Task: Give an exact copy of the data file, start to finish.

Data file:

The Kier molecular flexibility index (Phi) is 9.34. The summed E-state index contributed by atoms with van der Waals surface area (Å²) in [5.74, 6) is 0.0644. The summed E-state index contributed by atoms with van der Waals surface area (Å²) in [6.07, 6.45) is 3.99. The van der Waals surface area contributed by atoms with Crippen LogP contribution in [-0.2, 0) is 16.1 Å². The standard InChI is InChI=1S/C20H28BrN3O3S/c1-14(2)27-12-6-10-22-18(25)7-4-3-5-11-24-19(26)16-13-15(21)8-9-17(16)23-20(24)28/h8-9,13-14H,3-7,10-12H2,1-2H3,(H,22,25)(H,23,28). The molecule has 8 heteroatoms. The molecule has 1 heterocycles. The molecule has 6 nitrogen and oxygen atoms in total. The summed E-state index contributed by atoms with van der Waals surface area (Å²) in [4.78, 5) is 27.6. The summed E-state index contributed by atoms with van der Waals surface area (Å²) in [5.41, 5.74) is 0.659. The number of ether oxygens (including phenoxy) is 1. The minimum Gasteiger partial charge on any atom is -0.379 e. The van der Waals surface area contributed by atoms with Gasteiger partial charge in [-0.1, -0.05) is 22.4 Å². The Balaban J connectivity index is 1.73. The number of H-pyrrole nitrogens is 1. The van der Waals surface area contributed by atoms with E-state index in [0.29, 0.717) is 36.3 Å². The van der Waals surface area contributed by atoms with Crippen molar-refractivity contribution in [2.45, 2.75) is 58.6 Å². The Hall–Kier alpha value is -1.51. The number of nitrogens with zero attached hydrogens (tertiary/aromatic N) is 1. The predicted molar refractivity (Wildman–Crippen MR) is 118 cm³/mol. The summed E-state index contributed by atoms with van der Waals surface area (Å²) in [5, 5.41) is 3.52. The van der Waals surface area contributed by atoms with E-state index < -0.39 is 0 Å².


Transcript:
The Kier molecular flexibility index (Phi) is 9.34. The summed E-state index contributed by atoms with van der Waals surface area (Å²) in [5.74, 6) is 0.0644. The summed E-state index contributed by atoms with van der Waals surface area (Å²) in [6.07, 6.45) is 3.99. The van der Waals surface area contributed by atoms with Crippen LogP contribution in [-0.2, 0) is 16.1 Å². The standard InChI is InChI=1S/C20H28BrN3O3S/c1-14(2)27-12-6-10-22-18(25)7-4-3-5-11-24-19(26)16-13-15(21)8-9-17(16)23-20(24)28/h8-9,13-14H,3-7,10-12H2,1-2H3,(H,22,25)(H,23,28). The molecule has 8 heteroatoms. The molecule has 1 heterocycles. The molecule has 6 nitrogen and oxygen atoms in total. The summed E-state index contributed by atoms with van der Waals surface area (Å²) in [4.78, 5) is 27.6. The summed E-state index contributed by atoms with van der Waals surface area (Å²) in [5.41, 5.74) is 0.659. The number of ether oxygens (including phenoxy) is 1. The minimum Gasteiger partial charge on any atom is -0.379 e. The van der Waals surface area contributed by atoms with Gasteiger partial charge in [-0.1, -0.05) is 22.4 Å². The Balaban J connectivity index is 1.73. The number of H-pyrrole nitrogens is 1. The van der Waals surface area contributed by atoms with E-state index in [0.29, 0.717) is 36.3 Å². The van der Waals surface area contributed by atoms with Crippen molar-refractivity contribution in [2.45, 2.75) is 58.6 Å². The Hall–Kier alpha value is -1.51. The number of nitrogens with zero attached hydrogens (tertiary/aromatic N) is 1. The predicted molar refractivity (Wildman–Crippen MR) is 118 cm³/mol. The summed E-state index contributed by atoms with van der Waals surface area (Å²) in [5, 5.41) is 3.52. The van der Waals surface area contributed by atoms with E-state index < -0.39 is 0 Å².